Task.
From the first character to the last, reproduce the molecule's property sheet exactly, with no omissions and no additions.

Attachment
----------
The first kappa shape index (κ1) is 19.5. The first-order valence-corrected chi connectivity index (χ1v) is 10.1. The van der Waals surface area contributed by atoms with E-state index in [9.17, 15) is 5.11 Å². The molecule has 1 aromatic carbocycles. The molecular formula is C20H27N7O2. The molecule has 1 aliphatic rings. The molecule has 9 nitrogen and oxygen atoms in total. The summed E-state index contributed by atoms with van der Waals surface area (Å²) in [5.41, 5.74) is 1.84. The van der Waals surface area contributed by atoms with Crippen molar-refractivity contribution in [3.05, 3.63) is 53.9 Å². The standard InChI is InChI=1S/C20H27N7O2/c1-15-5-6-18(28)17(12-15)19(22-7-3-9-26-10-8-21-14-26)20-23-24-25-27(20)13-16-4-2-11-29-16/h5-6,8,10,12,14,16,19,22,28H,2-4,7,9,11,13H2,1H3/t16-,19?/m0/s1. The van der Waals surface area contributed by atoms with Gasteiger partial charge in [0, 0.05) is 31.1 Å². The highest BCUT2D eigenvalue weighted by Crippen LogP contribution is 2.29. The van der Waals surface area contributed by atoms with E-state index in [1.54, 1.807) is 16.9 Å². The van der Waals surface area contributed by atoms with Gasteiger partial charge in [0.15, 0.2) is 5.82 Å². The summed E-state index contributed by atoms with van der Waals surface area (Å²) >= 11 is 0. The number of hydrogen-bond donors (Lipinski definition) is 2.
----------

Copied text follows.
The first kappa shape index (κ1) is 19.5. The first-order valence-corrected chi connectivity index (χ1v) is 10.1. The van der Waals surface area contributed by atoms with E-state index in [9.17, 15) is 5.11 Å². The molecule has 1 aromatic carbocycles. The molecular formula is C20H27N7O2. The molecule has 1 aliphatic rings. The molecule has 9 nitrogen and oxygen atoms in total. The summed E-state index contributed by atoms with van der Waals surface area (Å²) in [5.41, 5.74) is 1.84. The van der Waals surface area contributed by atoms with Crippen molar-refractivity contribution in [3.05, 3.63) is 53.9 Å². The standard InChI is InChI=1S/C20H27N7O2/c1-15-5-6-18(28)17(12-15)19(22-7-3-9-26-10-8-21-14-26)20-23-24-25-27(20)13-16-4-2-11-29-16/h5-6,8,10,12,14,16,19,22,28H,2-4,7,9,11,13H2,1H3/t16-,19?/m0/s1. The van der Waals surface area contributed by atoms with Gasteiger partial charge in [0, 0.05) is 31.1 Å². The highest BCUT2D eigenvalue weighted by Crippen LogP contribution is 2.29. The van der Waals surface area contributed by atoms with E-state index in [1.54, 1.807) is 16.9 Å². The van der Waals surface area contributed by atoms with Gasteiger partial charge in [0.15, 0.2) is 5.82 Å². The summed E-state index contributed by atoms with van der Waals surface area (Å²) >= 11 is 0. The number of hydrogen-bond donors (Lipinski definition) is 2.